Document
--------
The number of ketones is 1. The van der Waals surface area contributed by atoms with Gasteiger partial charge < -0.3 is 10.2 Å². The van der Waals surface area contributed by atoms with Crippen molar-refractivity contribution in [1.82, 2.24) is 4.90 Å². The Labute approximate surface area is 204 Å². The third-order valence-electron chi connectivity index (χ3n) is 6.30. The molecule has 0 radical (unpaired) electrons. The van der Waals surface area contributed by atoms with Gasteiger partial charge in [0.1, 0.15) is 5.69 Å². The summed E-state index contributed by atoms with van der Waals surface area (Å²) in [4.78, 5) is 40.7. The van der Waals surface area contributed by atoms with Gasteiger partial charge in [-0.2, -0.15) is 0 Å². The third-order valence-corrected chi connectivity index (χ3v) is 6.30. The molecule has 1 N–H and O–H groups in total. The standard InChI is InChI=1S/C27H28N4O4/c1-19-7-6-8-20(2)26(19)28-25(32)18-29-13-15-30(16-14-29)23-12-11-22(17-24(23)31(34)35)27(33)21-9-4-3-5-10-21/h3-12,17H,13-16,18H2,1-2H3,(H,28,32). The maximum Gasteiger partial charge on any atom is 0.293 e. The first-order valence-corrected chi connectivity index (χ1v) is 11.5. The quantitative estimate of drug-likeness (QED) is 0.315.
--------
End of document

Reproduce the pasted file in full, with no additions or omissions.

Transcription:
The number of ketones is 1. The van der Waals surface area contributed by atoms with Gasteiger partial charge < -0.3 is 10.2 Å². The van der Waals surface area contributed by atoms with Crippen molar-refractivity contribution in [1.82, 2.24) is 4.90 Å². The Labute approximate surface area is 204 Å². The third-order valence-electron chi connectivity index (χ3n) is 6.30. The molecule has 0 radical (unpaired) electrons. The van der Waals surface area contributed by atoms with Gasteiger partial charge in [0.1, 0.15) is 5.69 Å². The summed E-state index contributed by atoms with van der Waals surface area (Å²) in [4.78, 5) is 40.7. The van der Waals surface area contributed by atoms with Gasteiger partial charge in [-0.2, -0.15) is 0 Å². The third-order valence-corrected chi connectivity index (χ3v) is 6.30. The molecule has 1 N–H and O–H groups in total. The standard InChI is InChI=1S/C27H28N4O4/c1-19-7-6-8-20(2)26(19)28-25(32)18-29-13-15-30(16-14-29)23-12-11-22(17-24(23)31(34)35)27(33)21-9-4-3-5-10-21/h3-12,17H,13-16,18H2,1-2H3,(H,28,32). The maximum Gasteiger partial charge on any atom is 0.293 e. The first-order valence-corrected chi connectivity index (χ1v) is 11.5. The quantitative estimate of drug-likeness (QED) is 0.315.